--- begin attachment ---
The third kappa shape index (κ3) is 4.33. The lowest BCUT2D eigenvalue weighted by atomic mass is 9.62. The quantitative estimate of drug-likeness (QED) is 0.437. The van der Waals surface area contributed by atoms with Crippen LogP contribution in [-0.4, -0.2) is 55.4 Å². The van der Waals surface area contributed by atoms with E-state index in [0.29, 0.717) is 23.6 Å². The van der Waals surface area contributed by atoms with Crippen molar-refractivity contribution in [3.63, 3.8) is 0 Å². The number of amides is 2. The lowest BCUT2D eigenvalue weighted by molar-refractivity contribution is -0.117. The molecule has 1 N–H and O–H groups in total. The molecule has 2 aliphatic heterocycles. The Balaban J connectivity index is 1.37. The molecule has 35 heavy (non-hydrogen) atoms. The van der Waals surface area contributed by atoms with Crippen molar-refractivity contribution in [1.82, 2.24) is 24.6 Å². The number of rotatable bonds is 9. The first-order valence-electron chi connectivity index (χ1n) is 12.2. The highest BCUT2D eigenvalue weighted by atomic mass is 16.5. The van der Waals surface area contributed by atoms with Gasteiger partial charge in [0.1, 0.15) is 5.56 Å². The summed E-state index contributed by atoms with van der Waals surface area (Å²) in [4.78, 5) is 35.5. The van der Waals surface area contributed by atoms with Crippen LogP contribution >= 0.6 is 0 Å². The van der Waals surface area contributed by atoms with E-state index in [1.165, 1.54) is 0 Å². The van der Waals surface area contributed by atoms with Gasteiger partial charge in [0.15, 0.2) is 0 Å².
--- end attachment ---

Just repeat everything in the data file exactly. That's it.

The third kappa shape index (κ3) is 4.33. The lowest BCUT2D eigenvalue weighted by atomic mass is 9.62. The quantitative estimate of drug-likeness (QED) is 0.437. The van der Waals surface area contributed by atoms with Crippen LogP contribution in [-0.4, -0.2) is 55.4 Å². The van der Waals surface area contributed by atoms with E-state index in [0.29, 0.717) is 23.6 Å². The van der Waals surface area contributed by atoms with Crippen molar-refractivity contribution in [3.63, 3.8) is 0 Å². The number of amides is 2. The lowest BCUT2D eigenvalue weighted by molar-refractivity contribution is -0.117. The molecule has 1 N–H and O–H groups in total. The molecule has 2 aliphatic heterocycles. The Balaban J connectivity index is 1.37. The molecule has 35 heavy (non-hydrogen) atoms. The van der Waals surface area contributed by atoms with Crippen molar-refractivity contribution in [1.82, 2.24) is 24.6 Å². The number of rotatable bonds is 9. The first-order valence-electron chi connectivity index (χ1n) is 12.2. The highest BCUT2D eigenvalue weighted by atomic mass is 16.5. The van der Waals surface area contributed by atoms with Gasteiger partial charge in [0.1, 0.15) is 5.56 Å². The summed E-state index contributed by atoms with van der Waals surface area (Å²) in [4.78, 5) is 35.5. The van der Waals surface area contributed by atoms with Crippen LogP contribution >= 0.6 is 0 Å². The van der Waals surface area contributed by atoms with E-state index in [1.165, 1.54) is 0 Å². The van der Waals surface area contributed by atoms with Gasteiger partial charge in [0.15, 0.2) is 0 Å².